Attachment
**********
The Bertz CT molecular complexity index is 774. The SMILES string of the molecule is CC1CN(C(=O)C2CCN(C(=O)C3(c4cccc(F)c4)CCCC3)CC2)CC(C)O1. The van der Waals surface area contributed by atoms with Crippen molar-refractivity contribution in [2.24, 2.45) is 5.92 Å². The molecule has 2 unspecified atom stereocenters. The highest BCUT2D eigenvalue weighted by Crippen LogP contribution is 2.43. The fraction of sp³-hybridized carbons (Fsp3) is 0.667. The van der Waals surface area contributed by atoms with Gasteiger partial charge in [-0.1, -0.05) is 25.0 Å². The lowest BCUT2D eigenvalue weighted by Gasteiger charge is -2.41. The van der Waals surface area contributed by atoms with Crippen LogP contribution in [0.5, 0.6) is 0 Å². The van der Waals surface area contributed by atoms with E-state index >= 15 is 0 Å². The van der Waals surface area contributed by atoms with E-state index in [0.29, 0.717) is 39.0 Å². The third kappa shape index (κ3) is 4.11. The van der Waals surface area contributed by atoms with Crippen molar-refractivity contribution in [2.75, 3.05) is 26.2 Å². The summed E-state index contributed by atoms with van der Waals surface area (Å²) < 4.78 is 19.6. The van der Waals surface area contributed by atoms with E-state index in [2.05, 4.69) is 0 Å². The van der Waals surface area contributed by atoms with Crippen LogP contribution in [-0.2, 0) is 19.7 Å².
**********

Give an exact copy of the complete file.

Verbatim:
The Bertz CT molecular complexity index is 774. The SMILES string of the molecule is CC1CN(C(=O)C2CCN(C(=O)C3(c4cccc(F)c4)CCCC3)CC2)CC(C)O1. The van der Waals surface area contributed by atoms with Crippen molar-refractivity contribution in [2.24, 2.45) is 5.92 Å². The molecule has 2 unspecified atom stereocenters. The highest BCUT2D eigenvalue weighted by Crippen LogP contribution is 2.43. The fraction of sp³-hybridized carbons (Fsp3) is 0.667. The van der Waals surface area contributed by atoms with Gasteiger partial charge in [-0.1, -0.05) is 25.0 Å². The lowest BCUT2D eigenvalue weighted by Gasteiger charge is -2.41. The van der Waals surface area contributed by atoms with Crippen LogP contribution in [0.5, 0.6) is 0 Å². The van der Waals surface area contributed by atoms with E-state index >= 15 is 0 Å². The van der Waals surface area contributed by atoms with E-state index in [0.29, 0.717) is 39.0 Å². The third kappa shape index (κ3) is 4.11. The van der Waals surface area contributed by atoms with Crippen molar-refractivity contribution in [2.75, 3.05) is 26.2 Å². The summed E-state index contributed by atoms with van der Waals surface area (Å²) < 4.78 is 19.6. The van der Waals surface area contributed by atoms with E-state index in [2.05, 4.69) is 0 Å². The van der Waals surface area contributed by atoms with Crippen LogP contribution in [-0.2, 0) is 19.7 Å².